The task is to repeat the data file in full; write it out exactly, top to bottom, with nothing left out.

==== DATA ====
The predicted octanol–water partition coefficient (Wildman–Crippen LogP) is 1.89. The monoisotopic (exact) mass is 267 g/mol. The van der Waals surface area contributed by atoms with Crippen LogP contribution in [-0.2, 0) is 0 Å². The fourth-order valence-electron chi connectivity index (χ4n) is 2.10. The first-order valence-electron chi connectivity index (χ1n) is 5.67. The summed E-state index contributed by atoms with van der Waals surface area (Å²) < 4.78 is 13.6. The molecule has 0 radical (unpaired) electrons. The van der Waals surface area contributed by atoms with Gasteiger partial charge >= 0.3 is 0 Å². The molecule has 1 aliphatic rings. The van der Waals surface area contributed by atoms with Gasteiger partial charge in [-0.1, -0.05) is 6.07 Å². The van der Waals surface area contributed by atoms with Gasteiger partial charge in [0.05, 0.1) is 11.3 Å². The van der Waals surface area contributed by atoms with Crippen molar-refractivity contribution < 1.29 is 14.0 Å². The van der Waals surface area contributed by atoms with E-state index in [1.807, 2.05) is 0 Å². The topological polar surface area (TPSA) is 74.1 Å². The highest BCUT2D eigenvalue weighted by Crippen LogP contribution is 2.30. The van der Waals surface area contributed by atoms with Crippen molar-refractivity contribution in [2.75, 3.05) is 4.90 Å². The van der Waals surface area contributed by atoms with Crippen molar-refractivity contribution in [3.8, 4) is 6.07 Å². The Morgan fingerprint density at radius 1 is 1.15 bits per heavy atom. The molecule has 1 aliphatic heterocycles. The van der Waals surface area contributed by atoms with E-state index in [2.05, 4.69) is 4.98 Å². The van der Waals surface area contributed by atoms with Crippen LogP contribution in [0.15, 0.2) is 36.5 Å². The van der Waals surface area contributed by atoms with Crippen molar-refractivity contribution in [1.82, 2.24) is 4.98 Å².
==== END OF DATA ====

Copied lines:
The predicted octanol–water partition coefficient (Wildman–Crippen LogP) is 1.89. The monoisotopic (exact) mass is 267 g/mol. The van der Waals surface area contributed by atoms with Crippen LogP contribution in [-0.2, 0) is 0 Å². The fourth-order valence-electron chi connectivity index (χ4n) is 2.10. The first-order valence-electron chi connectivity index (χ1n) is 5.67. The summed E-state index contributed by atoms with van der Waals surface area (Å²) < 4.78 is 13.6. The molecule has 0 radical (unpaired) electrons. The van der Waals surface area contributed by atoms with Gasteiger partial charge >= 0.3 is 0 Å². The molecule has 1 aliphatic rings. The van der Waals surface area contributed by atoms with Gasteiger partial charge in [-0.1, -0.05) is 6.07 Å². The van der Waals surface area contributed by atoms with Gasteiger partial charge in [0.05, 0.1) is 11.3 Å². The van der Waals surface area contributed by atoms with Crippen molar-refractivity contribution < 1.29 is 14.0 Å². The van der Waals surface area contributed by atoms with E-state index in [1.807, 2.05) is 0 Å². The topological polar surface area (TPSA) is 74.1 Å². The highest BCUT2D eigenvalue weighted by Crippen LogP contribution is 2.30. The van der Waals surface area contributed by atoms with Crippen molar-refractivity contribution in [2.75, 3.05) is 4.90 Å². The van der Waals surface area contributed by atoms with Crippen molar-refractivity contribution in [3.8, 4) is 6.07 Å². The Morgan fingerprint density at radius 1 is 1.15 bits per heavy atom. The molecule has 1 aliphatic heterocycles. The van der Waals surface area contributed by atoms with E-state index in [2.05, 4.69) is 4.98 Å². The van der Waals surface area contributed by atoms with Crippen LogP contribution in [0.15, 0.2) is 36.5 Å². The van der Waals surface area contributed by atoms with Crippen molar-refractivity contribution in [1.82, 2.24) is 4.98 Å².